Microsoft has confirmed it will be making Windows 8.1 with Bing available for OEMs for low-cost devices as a SKU (stock keeping unit). Windows 8.1 with Bing features Microsoft's search engine as the default in Internet Explorer.
The news comes from Windows' official blog post by Brandon LeBlanc on Friday, who added that the new version will be debuted on low-cost PCs at Computex. To be noted, is that while users will be able to change the default search engine in Internet Explorer on Windows 8.1 with Bing, OEMs are bound to ship their products with Bing selected as default.
It has been also mentioned that tablets running Windows 8.1 with Bing would arrive with Microsoft Office (version not mentioned) or with one year subscription to Office 365.
It has not been mentioned how much cheaper than the regular version of the operating system will Windows 8.1 with Bing be for OEMs - but notably, Microsoft historically does not share pricing details of its operating systems for OEMs. It is being speculated that the version may be free, if not heavily reduced in pricing.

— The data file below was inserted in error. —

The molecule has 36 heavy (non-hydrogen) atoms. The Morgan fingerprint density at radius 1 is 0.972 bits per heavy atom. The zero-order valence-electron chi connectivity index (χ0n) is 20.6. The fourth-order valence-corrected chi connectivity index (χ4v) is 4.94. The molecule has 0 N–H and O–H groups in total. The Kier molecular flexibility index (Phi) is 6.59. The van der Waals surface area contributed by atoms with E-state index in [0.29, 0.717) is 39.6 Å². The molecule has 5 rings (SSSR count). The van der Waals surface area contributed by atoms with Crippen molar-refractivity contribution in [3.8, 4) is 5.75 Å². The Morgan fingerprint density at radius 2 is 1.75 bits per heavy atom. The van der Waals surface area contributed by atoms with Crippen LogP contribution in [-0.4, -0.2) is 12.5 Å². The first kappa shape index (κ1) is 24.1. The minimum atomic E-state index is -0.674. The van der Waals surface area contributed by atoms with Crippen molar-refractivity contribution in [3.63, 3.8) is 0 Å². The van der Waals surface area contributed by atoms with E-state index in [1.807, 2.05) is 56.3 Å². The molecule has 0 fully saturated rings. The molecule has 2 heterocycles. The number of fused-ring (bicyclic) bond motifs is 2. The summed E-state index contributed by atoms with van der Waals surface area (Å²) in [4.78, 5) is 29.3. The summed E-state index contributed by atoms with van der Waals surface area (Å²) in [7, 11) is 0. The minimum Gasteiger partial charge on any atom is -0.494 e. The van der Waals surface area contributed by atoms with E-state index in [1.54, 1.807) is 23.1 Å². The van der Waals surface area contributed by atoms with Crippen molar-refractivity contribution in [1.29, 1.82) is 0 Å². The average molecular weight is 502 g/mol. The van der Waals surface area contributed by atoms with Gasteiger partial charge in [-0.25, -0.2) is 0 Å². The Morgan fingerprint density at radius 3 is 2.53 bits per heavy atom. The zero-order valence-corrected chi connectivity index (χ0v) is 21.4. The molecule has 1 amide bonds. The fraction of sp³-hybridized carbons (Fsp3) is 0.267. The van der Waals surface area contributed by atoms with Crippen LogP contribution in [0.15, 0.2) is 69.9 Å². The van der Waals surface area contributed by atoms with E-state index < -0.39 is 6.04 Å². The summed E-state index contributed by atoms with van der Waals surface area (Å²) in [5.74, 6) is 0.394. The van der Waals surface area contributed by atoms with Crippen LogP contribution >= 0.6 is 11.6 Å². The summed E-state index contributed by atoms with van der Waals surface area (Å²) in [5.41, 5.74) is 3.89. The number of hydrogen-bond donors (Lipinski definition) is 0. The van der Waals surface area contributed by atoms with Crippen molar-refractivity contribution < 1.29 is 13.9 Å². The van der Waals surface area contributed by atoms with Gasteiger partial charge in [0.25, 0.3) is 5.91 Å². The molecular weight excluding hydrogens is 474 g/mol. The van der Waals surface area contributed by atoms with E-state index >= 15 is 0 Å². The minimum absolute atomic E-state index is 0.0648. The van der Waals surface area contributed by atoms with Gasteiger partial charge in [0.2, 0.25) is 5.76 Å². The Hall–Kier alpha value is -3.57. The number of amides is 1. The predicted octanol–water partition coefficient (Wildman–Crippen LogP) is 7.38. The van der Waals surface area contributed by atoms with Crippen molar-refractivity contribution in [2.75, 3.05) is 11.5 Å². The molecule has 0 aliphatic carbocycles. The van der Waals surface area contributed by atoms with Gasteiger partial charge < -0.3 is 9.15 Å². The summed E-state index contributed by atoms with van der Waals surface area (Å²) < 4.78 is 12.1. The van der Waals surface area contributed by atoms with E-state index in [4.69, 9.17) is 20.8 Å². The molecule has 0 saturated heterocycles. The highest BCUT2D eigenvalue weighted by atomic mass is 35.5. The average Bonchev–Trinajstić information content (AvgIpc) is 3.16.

Microsoft thinks this step would lead to wider OS access across consumer and commercial sectors with the Office experience in an affordable price. Wider reach would lead to more apps and opportunities for the developers.
"The end result is that more people-across consumer and commercial-will have access to an even broader selection of new devices with all the awesomeness that Windows 8.1 provides, and get Office too, all at a really affordable price. Additionally, as reach expands, the opportunity for developers and their apps also increases," states LeBlanc on the blog.
LeBlanc added, "... we are [also] enabling our hardware partners to build lower cost devices with only 1GB of memory and 16GB of storage that provide customers with the fast and fluid experience they expect from a Windows device," while referring to the recently announced compressed version of Windows 8.1 with Update 1.